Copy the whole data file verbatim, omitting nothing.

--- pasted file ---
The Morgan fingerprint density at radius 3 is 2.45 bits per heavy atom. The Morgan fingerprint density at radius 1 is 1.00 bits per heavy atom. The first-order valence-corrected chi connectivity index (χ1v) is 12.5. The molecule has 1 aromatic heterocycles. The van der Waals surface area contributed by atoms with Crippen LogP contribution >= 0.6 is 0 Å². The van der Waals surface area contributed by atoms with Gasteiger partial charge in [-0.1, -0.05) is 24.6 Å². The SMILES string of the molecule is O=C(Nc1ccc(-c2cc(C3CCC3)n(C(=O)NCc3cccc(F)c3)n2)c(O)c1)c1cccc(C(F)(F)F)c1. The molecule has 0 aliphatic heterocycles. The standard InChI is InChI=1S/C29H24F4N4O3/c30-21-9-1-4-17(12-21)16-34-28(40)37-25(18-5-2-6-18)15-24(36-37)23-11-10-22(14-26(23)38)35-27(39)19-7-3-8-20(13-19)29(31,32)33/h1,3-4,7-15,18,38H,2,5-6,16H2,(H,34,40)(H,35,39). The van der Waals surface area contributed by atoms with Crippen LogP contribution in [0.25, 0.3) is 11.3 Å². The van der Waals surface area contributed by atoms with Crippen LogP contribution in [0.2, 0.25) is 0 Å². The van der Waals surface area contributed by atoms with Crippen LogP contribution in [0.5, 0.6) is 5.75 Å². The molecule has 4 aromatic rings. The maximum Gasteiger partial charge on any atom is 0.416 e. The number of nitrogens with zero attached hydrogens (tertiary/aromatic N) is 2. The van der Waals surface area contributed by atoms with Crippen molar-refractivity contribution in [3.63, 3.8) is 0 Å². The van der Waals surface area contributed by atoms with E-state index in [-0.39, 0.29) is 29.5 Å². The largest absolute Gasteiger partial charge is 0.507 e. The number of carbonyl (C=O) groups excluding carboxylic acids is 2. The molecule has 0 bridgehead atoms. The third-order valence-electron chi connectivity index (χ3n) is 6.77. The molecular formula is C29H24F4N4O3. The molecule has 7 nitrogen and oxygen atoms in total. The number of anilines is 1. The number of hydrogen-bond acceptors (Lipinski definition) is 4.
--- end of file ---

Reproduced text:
The Morgan fingerprint density at radius 3 is 2.45 bits per heavy atom. The Morgan fingerprint density at radius 1 is 1.00 bits per heavy atom. The first-order valence-corrected chi connectivity index (χ1v) is 12.5. The molecule has 1 aromatic heterocycles. The van der Waals surface area contributed by atoms with Crippen LogP contribution >= 0.6 is 0 Å². The van der Waals surface area contributed by atoms with Gasteiger partial charge in [-0.1, -0.05) is 24.6 Å². The SMILES string of the molecule is O=C(Nc1ccc(-c2cc(C3CCC3)n(C(=O)NCc3cccc(F)c3)n2)c(O)c1)c1cccc(C(F)(F)F)c1. The molecule has 0 aliphatic heterocycles. The standard InChI is InChI=1S/C29H24F4N4O3/c30-21-9-1-4-17(12-21)16-34-28(40)37-25(18-5-2-6-18)15-24(36-37)23-11-10-22(14-26(23)38)35-27(39)19-7-3-8-20(13-19)29(31,32)33/h1,3-4,7-15,18,38H,2,5-6,16H2,(H,34,40)(H,35,39). The van der Waals surface area contributed by atoms with Crippen LogP contribution in [0.25, 0.3) is 11.3 Å². The van der Waals surface area contributed by atoms with Crippen LogP contribution in [0.2, 0.25) is 0 Å². The van der Waals surface area contributed by atoms with Crippen LogP contribution in [0.5, 0.6) is 5.75 Å². The molecule has 4 aromatic rings. The maximum Gasteiger partial charge on any atom is 0.416 e. The number of nitrogens with zero attached hydrogens (tertiary/aromatic N) is 2. The van der Waals surface area contributed by atoms with Crippen molar-refractivity contribution in [3.63, 3.8) is 0 Å². The van der Waals surface area contributed by atoms with E-state index in [-0.39, 0.29) is 29.5 Å². The largest absolute Gasteiger partial charge is 0.507 e. The number of carbonyl (C=O) groups excluding carboxylic acids is 2. The molecule has 0 bridgehead atoms. The third-order valence-electron chi connectivity index (χ3n) is 6.77. The molecular formula is C29H24F4N4O3. The molecule has 7 nitrogen and oxygen atoms in total. The number of anilines is 1. The number of hydrogen-bond acceptors (Lipinski definition) is 4.